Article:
CPUC will ensure regulated companies comply with the regulation. Noncompliance includes the following scenarios:

  • Failure to meet their emissions and eVMT targets
  • Plans are not implemented
  • LMI drivers experience more than minimal negative impacts
  • Improper use of funds
  • Data reporting violations

If TNCs and AV providers don’t comply, it’s expected that TNCs may incur a penalty and pay a fine, the details of which are to be determined by CPUC in the subsequent phase of program implementation (Phase 2).

Timelines for program implementation: CMS implementation begins in 2023 and regulated entities must meet the following deadlines:


  • CARB and CPUC finalize Phase 1 decisions addressing issues necessary to begin CMS implementation, such as GHG emissions reduction plan requirements, guidelines to ensure minimal impact to LMI drivers, outreach and engagement, etc.
  • Annual reporting of compliance with emissions and eVMT targets must be submitted to CPUC by regulated parties.
  • Regulated parties begin collecting fees for DAP.
  • Regulated parties submit partial GHG plans detailing compliance strategy due 90 days after Phase 1 decision, expected in 2023.

2024 (tentative):

  • CARB and CPUC finalize Phase 2 decisions on issues regarding enforcement and compliance, sustainable land use, autonomous vehicle (AV) requirements under CMS, etc.
  • Regulated parties submit updated full GHG plan detailing compliance strategy covering Phase 2 issues within 90 days of Phase 2 decision, expected in 2024

January 1 of 2026, 2028, and 2030:

  • Regulated parties submit subsequent GHG plans
How does CMS benefit communities?

The Union for Concerned Scientists notes that ridehailing trips are 69 percent more polluting than the trips they replace. Therefore, electrifying a single full-time ridehailing vehicle can result in the same emissions impact as electrifying three privately owned vehicles.

By electrifying TNC and AV provider fleets, CMS will reduce emissions, improve health outcomes associated with pollution, and save ridehailing drivers money on fuel and maintenance costs.

How do TNCs and AV providers calculate their emissions and eVMTs?

A ridehail trip can be described in three ways, referred to as “periods” and defined as follows:

  • Period 1 (P1): Miles traveled by ridehail vehicle when a driver is logged into the app and waiting for a ride
  • Period 2 (P2): Miles traveled by ridehail vehicle when a driver is on their way to pick up a passenger after accepting a request
  • Period 3 (P3): Miles traveled by ridehail vehicle from when the passenger(s) is/are picked up until they are dropped off

Miles traveled when there is no passenger in the vehicle (periods 1 and 2) are referred to as “deadheading” miles. Given the high percentage of deadheading miles, emissions calculations for ridehailing trips are focused on reporting emissions in terms of PMTs.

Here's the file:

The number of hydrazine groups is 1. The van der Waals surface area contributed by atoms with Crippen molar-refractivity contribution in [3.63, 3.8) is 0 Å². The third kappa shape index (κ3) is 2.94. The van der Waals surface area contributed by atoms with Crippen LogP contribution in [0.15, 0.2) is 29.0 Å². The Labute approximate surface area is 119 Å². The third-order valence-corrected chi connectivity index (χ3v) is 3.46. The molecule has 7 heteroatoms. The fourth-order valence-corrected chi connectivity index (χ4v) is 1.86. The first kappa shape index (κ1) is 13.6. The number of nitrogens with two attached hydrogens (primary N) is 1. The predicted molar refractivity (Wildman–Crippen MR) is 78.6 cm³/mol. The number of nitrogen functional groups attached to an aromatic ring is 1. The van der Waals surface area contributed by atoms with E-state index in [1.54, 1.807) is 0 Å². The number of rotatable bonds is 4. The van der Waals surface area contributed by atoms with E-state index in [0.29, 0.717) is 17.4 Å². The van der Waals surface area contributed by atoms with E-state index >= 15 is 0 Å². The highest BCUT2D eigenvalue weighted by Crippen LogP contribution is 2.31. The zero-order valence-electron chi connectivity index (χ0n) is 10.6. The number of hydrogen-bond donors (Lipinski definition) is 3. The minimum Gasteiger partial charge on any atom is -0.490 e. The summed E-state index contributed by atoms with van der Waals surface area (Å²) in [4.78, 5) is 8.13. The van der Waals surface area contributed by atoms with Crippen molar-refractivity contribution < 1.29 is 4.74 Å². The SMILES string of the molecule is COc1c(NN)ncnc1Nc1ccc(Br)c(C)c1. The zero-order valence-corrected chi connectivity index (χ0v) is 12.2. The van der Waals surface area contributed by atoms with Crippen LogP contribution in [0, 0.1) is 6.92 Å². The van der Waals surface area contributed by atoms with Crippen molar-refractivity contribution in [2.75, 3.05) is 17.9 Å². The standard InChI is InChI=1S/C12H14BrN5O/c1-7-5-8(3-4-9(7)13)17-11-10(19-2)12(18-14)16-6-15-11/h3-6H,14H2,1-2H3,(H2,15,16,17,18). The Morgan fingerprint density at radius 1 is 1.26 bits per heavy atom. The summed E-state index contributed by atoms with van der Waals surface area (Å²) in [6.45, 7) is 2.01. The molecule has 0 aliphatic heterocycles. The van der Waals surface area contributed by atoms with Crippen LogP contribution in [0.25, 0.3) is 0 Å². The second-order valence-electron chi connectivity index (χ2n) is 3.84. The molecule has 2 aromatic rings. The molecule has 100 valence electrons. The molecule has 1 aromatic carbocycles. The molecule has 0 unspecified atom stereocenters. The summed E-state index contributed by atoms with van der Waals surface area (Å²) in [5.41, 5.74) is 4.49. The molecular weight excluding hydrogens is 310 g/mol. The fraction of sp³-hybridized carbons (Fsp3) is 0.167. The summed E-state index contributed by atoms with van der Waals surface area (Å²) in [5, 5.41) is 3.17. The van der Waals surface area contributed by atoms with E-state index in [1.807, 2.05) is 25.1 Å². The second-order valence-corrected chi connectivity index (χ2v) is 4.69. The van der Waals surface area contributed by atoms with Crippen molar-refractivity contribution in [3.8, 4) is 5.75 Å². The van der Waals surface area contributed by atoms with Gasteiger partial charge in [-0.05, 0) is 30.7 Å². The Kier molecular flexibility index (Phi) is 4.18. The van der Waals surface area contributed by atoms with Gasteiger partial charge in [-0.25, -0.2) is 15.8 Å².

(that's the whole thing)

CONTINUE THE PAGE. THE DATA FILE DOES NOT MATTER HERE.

Information related to fleet average emissions, fleet percentage eVMT, overcompliance credits, and optional credits can be found in CARB’s final regulation order.

TNCs and AV provider fleets can calculate their average emissions per PMT (gCO2/PMT) on the basis of miles traveled, occupancy factor, and CO2 factor.

  • Adopting highly efficient vehicles such as hybrid electric vehicles (HEVs), plug-in hybrid electric vehicles (PHEVs), or zero-emissions vehicles will result in lower CO2. Another important thing to consider is how many passengers are in a vehicle; ridesharing (also known as “pooling”) results in lower emissions per PMT than rides with only one passenger. It also decreases deadheading miles.
  • CARB provides guidance on CO2 factors based on vehicle model year, type of vehicle (e.g., internal combustion engine, EVs, HPEVs, PHEVs), and vehicle category (e.g., passenger cars, light-duty trucks), and the number of passengers in the vehicle when they are en route to their destination.

Fleet percentage eVMT is calculated based on comparing an EV’s VMT during the P3 portion of the trip to the VMT of all vehicles in the fleet.

Over-compliance credits: If a regulated entity’s annual gCO2/PMT is lower than the CMS requirement, CPUC will issue over-compliance credits that equal the difference. The regulated entity may use these over-compliance credits toward compliance in the subsequent three years; unused credits expire after three years.

Optional credits can be earned by investment in certain infrastructure projects or by demonstrating that the ridehail trip was used to connect to a mass/public transit trip. Optional credits must be used in the same year and cannot be banked for future use. There are two ways to earn optional credits:

  1. Invest in sidewalk or bikeway infrastructure improvement projects. If these optional credits are requested for compliance, the regulated entity has to submit details of the investment and a signed letter from California Environmental Quality Act (CEQA) lead agency for the project.
  2. Demonstrate that a ridehail trip was used to connect to a mass/public transit trip. If a ridehail trip was used to connect to public transit, associated optional credits can be calculated on the basis of PMT of the ridehail trip connecting passenger(s) to a mass/public transit trip and an emission factor based on California’s fleet-wide average emissions for light-duty vehicles in the 2018 base year.

A purchased mass transit ticket in the TNC app can serve as proof of connection. A TNC or AV provider can submit other proof as long as data related to the trip can be collected and submitted.

If the CEQA requests proof of these optional credits, the TNC or AV provider needs to submit P3 trip details, the mass/public transit agency name, the mass/public transit stop connected to the ridehail trip, and proof of payment.